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Farm Markets Are In A New Paradigm Shift

The market's volatility offers opportunity

Over the last six months, it appears there has been a shift in market sentiment, with most futures contracts establishing an uptrend despite a rise in the U.S. dollar. Historically, there is a rather strong correlation to downward-trending commodity prices when the dollar moves in an upward fashion. As we look ahead and try to explain why this may be, we want to encourage both producers and end users to recognize that market volatility could be on the rise in the weeks and months ahead.
For agricultural commodities, 2012 was a benchmark year with drought conditions in the U.S. rocketing prices to all-time new highs. Since then, four consecutive large crops (both domestically and worldwide) have left prices in an environment mostly below cost of production. We believe this is, from a long-term perspective, also when end users recognize the value of cheap commodities and begin to expand their operations, leading to increased usage. Growing world demand was evidenced in corn with a reduction in world stocks-to-usage in 2016/2017 despite a record U.S. crop. In other words, demand is a springboard that could lead to higher commodity prices. With energy prices experiencing a major drop in early 2016 and now recovering, along with expectations that world crops will not continuously repeat the high yields that have occurred in recent years, speculative money is beginning to find a new home.
Since late August in most all major commodities, price setbacks have proven to be buy opportunities as uptrends are beginning to establish themselves. The Goldman Sachs Commodity Index (trading near 650 in 2014) dropped severely to 270 in early 2016, and is now trading near 405. This is a basket of commodities and gives some generalized vision of the entire value of commodities, as this basket is made up of 24 different contracts.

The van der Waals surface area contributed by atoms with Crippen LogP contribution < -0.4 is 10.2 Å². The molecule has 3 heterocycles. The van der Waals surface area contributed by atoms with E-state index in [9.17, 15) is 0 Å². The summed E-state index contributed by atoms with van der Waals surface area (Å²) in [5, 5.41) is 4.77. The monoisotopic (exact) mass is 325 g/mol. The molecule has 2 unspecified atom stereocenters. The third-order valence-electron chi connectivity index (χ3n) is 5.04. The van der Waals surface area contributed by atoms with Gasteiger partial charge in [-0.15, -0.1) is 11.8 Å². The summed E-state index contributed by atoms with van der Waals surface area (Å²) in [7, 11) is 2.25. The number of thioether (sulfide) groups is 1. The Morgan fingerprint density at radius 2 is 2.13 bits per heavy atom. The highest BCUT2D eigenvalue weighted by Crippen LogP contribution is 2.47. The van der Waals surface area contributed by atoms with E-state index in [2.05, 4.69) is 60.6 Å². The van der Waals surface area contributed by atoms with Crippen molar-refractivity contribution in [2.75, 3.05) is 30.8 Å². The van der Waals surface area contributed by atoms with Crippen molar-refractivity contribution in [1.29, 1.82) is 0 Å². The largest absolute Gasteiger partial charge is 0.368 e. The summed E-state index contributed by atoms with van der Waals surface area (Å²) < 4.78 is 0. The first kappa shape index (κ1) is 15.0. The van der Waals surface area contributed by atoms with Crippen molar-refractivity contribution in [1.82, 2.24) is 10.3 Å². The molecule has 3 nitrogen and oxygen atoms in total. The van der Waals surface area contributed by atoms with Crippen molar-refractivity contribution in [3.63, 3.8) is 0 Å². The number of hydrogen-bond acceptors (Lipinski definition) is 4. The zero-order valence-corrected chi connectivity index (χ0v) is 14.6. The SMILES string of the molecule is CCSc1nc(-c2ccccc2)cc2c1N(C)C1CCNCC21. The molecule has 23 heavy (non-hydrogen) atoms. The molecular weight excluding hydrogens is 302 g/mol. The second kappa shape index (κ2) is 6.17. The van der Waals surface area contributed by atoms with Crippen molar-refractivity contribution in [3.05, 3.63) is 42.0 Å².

With volatility comes opportunity. Embrace volatility and look for ways in which to manage potential price movement in the months ahead. Markets have a tendency to move on perception as well as momentum and attitude. These variables are generally unquantifiable, and often apparent and visible when prices begin to make larger moves. Preparation is key. Row crop producers need to be respectful of what appears to be ample world inventories. Also recognize that, with a growing demand base, less-than-ideal weather could be perceived as a shortfall of supply and, consequently, cause rationing.
Therefore, it is paramount to have a strategy in place to reward price rallies, and also to cover these sales should less-than-ideal weather be a factor. In other words, prepare to manage volatility and market price movement, rather than allowing volatility and price movement to manage you.
If you have questions or comments, or would like help in creating a balanced strategy for your operation, contact Bryan at Top Farmer Intelligence (800-TOP-FARM ext. 129).
Futures trading is not for everyone. The risk of loss in trading is substantial. Therefore, carefully consider whether such trading is suitable for you in light of your financial condition. Past performance is not necessarily indicative of future results.
Futures and options trading involve significant risk of loss and may not be suitable for everyone. Therefore, carefully consider whether such trading is suitable for you in light of your financial condition. Hypothetical performance results have many inherent limitations. No representation is being made that any account will or is likely to achieve profits or losses similar to those shown. No representation is being made that scenario planning, strategy or discipline will guarantee success or profits. The data contained herein is believed to be drawn from reliable sources but cannot be guaranteed. Reproduction of this information without prior written permission is prohibited. This material has been prepared by a sales or trading employee or agent of Stewart-Peterson and is, or is in the nature of, a solicitation. Any decisions you may make to buy, sell or hold a futures or options position on such research are entirely your own and not in any way deemed to be endorsed by or attributed to Stewart-Peterson. Stewart-Peterson refers to Stewart-Peterson Group Inc. and Stewart-Peterson Inc. Stewart-Peterson Group Inc. is registered with the Commodity Futures Trading Commission (CFTC) as an introducing broker and is a member of National Futures Association. Stewart-Peterson Inc. is a publishing company. A customer may have relationships with both companies. Accordingly this email is sent on behalf of the company or companies providing the services discussed in the email.

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